How might we make the gifting process organized and more enjoyable?
When Gifters encounter a holiday, or special occasion, they need to get a gift for their intended recipient. Gifters want to give something that the recipient would enjoy. So, gifters start shopping, but the shopping process is long, never consolidated in one space, and the gifter doesn’t receive satisfaction until after the recipient reacts positively to the gift.
The user journey of a Gifter often takes a path as follows:
- Something triggers the Gifter’s decision to get a gift for the recipient
- The Gifter considers their options on what to get
- The Gifter selects and obtains the gift
- The Gifter ensures that the recipient receives the gift
- The Gifter and recipient experiences some delight (the recipient is delighted for receiving the gift, and the Gifter is delighted if the recipient is pleased with the gift)
According to a survey of 1132 U.S. consumers conducted by PackageHopper, 78% of respondents planned on giving between 1- 19 gifts for the 2021 holiday season. This shows the large amount of Gifters going through the challenging gifting process (more often than not, multiple times a year).
With the high frequency of gifting and the challenges that come with the gifting process, Gifters can find themselves having a stressful experience.
User Pain Points
In my survey, respondents report many frustrations during the gifting process:
- 15% of respondents struggle with finding an affordable gift
- 15% of respondents struggle with getting a gift in time
- 70% of respondents struggle with finding a gift the recipient would like
However, 75% of respondents reported that the best part of gift-giving is at the end when the Gifter sees the recipient show positive reactions to the gift. Gifters have to struggle before they experience delight at the end of the process.
Through my user interviews, I uncovered a common theme among peoples’ gift selection strategies. People often rely on visual cues to decide what to get. This could mean shopping in person to physically see items in front of them, taking pictures of gift items for reference, or viewing YouTube videos/social media for ideas.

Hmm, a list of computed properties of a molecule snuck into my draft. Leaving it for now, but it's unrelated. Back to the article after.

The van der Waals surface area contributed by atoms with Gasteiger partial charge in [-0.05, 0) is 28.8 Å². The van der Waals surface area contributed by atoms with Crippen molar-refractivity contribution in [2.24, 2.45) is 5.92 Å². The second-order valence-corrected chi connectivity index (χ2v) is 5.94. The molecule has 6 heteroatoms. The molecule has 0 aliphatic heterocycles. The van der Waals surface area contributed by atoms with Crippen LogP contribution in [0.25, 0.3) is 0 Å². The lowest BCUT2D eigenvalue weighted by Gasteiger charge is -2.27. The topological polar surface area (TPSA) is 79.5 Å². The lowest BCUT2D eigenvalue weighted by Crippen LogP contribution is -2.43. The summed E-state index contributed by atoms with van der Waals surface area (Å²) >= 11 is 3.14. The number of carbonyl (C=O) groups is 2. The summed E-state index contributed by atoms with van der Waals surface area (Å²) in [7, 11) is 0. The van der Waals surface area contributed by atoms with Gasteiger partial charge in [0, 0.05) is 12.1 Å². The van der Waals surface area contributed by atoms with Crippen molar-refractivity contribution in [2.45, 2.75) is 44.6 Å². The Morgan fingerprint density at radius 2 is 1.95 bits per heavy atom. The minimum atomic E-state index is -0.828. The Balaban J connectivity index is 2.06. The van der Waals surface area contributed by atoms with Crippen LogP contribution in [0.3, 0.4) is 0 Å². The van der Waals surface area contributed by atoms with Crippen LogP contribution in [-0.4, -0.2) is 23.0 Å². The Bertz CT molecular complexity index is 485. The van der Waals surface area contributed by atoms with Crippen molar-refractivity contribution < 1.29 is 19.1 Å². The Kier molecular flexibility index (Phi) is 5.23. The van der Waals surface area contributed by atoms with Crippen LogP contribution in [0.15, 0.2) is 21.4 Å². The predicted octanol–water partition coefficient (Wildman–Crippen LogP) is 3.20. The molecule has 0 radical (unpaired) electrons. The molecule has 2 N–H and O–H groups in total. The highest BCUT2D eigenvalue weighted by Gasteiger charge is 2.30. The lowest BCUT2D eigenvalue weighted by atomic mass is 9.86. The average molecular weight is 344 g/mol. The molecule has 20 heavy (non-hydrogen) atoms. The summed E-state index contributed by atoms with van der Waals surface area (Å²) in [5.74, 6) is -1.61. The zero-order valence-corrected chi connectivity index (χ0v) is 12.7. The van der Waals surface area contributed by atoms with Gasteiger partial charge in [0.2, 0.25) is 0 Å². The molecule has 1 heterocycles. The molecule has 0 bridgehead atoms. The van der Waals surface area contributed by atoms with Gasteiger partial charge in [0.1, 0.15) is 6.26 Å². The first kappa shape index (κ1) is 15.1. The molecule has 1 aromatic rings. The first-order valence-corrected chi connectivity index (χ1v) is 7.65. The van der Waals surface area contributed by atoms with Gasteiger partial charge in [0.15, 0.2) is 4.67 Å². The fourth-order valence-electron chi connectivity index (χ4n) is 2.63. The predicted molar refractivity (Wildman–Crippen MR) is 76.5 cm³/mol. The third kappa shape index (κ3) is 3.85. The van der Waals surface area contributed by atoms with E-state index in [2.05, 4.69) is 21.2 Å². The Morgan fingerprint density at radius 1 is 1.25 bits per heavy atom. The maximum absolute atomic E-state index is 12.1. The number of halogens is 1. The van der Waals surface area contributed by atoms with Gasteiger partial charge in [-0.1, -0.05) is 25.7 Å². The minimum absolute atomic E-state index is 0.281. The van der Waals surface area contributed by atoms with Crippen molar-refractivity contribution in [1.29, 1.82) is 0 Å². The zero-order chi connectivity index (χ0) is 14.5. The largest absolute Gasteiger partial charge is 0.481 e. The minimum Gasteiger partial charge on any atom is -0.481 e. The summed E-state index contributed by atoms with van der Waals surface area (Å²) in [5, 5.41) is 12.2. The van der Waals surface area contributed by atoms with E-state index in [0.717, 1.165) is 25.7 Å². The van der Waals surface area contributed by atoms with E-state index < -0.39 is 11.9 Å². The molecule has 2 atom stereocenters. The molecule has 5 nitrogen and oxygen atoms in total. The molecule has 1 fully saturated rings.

When I asked people about their gifting process, I also realized that people use disjointed tools and strategies to help them decide on a gift. For example, a person could find themselves taking notes (either digital, or handwritten), using pictures (self-taken, or internet provided), going to the internet for ideas, or shopping online - all just to get one gift.
Landing on the Solution
Based on the research and feedback, I recognized that the Gifter experiences a gap in satisfaction between the time it takes to decide on a gift, select a suitable gift, obtain the gift, and when the receiver ultimately gets the gift.
Additionally, the Gifter would benefit from having a consolidated place of reference to organize their thoughts on the gifting process.
Explanation of Solution
Gifty is a mobile app solution that helps Gifters organize their shopping process in one space and congratulates the Gifter as they accomplish each step of the gifting process.
Users of Gifty will be able to:
- Input upcoming, gifting-related events and set reminders for them
- Input notes/text and pictures of gift ideas on the app
- Mark progress throughout the gifting process (using statuses like “Gift Selected”, “Gift Bought”, “Gift Wrapped”, “Gift Delivered”, etc.)
- Get congratulations for making progress and updating their gifting status
After completing the product spec, the next steps would be to build an MVP for Gifty.
After the MVP is created, testing the MVP with potential users and gathering their feedback is critical to the iteration process. Understanding how these users would use Gifty can help the MVP get closer to its ideal state.
The cycle of user testing, getting feedback, and refining the MVP will be constrained by the resources and time available. Knowing this, it is important that the Gifty team prioritize the efforts that would bring users the most value.
“The 2021-22 Gift-Giving Report.” PackageHopper, PackageHopper by MyUS, 1 Nov. 2021, https://packagehopper.myus.com/blog/2021-22-gift-giving-report/.
Mikec, Veronika. “How Do Shopping Habits Differ among Various Generations of Consumers?” GiftUp, 30 Nov. 2021, https://www.giftup.eu/blog/shopping-habits-generations/.
Sahni, Amit. “How Each Generation Shops in 2020.” Salesfloor, 23 Aug. 2022, https://salesfloor.net/blog/generations-shopping-habits/.
Product Manager Learnings:
1. Take Tangible Steps Towards the Goal
Time goes by fast in the Co.Lab Sprint. To be successful, I had to understand what the top priority of each week was and work backwards from there. For example, if the submission for a particular week is synthesized research, then I would break down the steps: gather preliminary research, conduct surveys and interviews, then analyze the results and share them!
2. Progress (Regardless of Size) = Big Win!
Doing something new (like product management) is not easy and comes with its own challenges. Giving myself the grace to learn and explore this space really made Co.Lab fun and manageable. By making small, consistent efforts towards completing my PM portfolio, I was able to refine my communication skills and take this learning experience into my future endeavors.
3. Build in Public
AKA - share my story and experiences! Prior to Co.Lab, I’ve never given much thought about documenting my experiences on a public forum. I now understand that there is much to be gained by sharing. After building in public, I was able to connect to more people (peers and mentors), and grow my personal brand as someone dedicated to their personal growth and development!